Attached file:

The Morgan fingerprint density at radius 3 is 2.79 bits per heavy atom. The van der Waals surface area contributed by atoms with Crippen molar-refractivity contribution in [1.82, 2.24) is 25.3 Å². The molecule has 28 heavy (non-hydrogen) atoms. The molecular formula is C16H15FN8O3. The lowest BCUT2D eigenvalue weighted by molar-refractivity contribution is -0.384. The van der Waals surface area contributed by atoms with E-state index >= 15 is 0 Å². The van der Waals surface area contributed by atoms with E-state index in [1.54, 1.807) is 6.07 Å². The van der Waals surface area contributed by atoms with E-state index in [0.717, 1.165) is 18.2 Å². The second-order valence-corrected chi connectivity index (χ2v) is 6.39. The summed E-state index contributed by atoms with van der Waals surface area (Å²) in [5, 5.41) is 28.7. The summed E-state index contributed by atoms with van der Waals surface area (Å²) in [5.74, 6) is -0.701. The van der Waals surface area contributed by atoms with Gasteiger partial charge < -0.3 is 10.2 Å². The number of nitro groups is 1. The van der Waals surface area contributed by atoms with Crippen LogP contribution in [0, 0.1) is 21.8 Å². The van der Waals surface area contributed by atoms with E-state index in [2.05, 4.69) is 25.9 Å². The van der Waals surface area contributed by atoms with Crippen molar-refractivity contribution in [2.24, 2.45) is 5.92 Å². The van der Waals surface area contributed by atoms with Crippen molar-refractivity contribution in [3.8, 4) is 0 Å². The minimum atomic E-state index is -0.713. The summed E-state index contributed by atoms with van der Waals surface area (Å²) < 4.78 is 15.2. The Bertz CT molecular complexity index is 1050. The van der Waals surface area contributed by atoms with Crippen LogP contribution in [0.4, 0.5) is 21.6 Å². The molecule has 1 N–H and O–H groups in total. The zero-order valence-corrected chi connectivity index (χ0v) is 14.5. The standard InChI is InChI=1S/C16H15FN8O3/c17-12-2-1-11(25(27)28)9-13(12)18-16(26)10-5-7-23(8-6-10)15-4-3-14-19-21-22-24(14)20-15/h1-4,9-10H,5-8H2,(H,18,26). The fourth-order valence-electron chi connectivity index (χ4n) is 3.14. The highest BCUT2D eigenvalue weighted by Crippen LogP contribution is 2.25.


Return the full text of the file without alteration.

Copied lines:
The Morgan fingerprint density at radius 3 is 2.79 bits per heavy atom. The van der Waals surface area contributed by atoms with Crippen molar-refractivity contribution in [1.82, 2.24) is 25.3 Å². The molecule has 28 heavy (non-hydrogen) atoms. The molecular formula is C16H15FN8O3. The lowest BCUT2D eigenvalue weighted by molar-refractivity contribution is -0.384. The van der Waals surface area contributed by atoms with E-state index >= 15 is 0 Å². The van der Waals surface area contributed by atoms with E-state index in [1.54, 1.807) is 6.07 Å². The van der Waals surface area contributed by atoms with E-state index in [0.717, 1.165) is 18.2 Å². The second-order valence-corrected chi connectivity index (χ2v) is 6.39. The summed E-state index contributed by atoms with van der Waals surface area (Å²) in [5, 5.41) is 28.7. The summed E-state index contributed by atoms with van der Waals surface area (Å²) in [5.74, 6) is -0.701. The van der Waals surface area contributed by atoms with Gasteiger partial charge < -0.3 is 10.2 Å². The number of nitro groups is 1. The van der Waals surface area contributed by atoms with Crippen LogP contribution in [0, 0.1) is 21.8 Å². The van der Waals surface area contributed by atoms with E-state index in [2.05, 4.69) is 25.9 Å². The van der Waals surface area contributed by atoms with Crippen molar-refractivity contribution in [2.24, 2.45) is 5.92 Å². The van der Waals surface area contributed by atoms with Crippen molar-refractivity contribution in [3.8, 4) is 0 Å². The minimum atomic E-state index is -0.713. The summed E-state index contributed by atoms with van der Waals surface area (Å²) < 4.78 is 15.2. The Bertz CT molecular complexity index is 1050. The van der Waals surface area contributed by atoms with Crippen LogP contribution in [0.4, 0.5) is 21.6 Å². The molecule has 1 N–H and O–H groups in total. The zero-order valence-corrected chi connectivity index (χ0v) is 14.5. The standard InChI is InChI=1S/C16H15FN8O3/c17-12-2-1-11(25(27)28)9-13(12)18-16(26)10-5-7-23(8-6-10)15-4-3-14-19-21-22-24(14)20-15/h1-4,9-10H,5-8H2,(H,18,26). The fourth-order valence-electron chi connectivity index (χ4n) is 3.14. The highest BCUT2D eigenvalue weighted by Crippen LogP contribution is 2.25.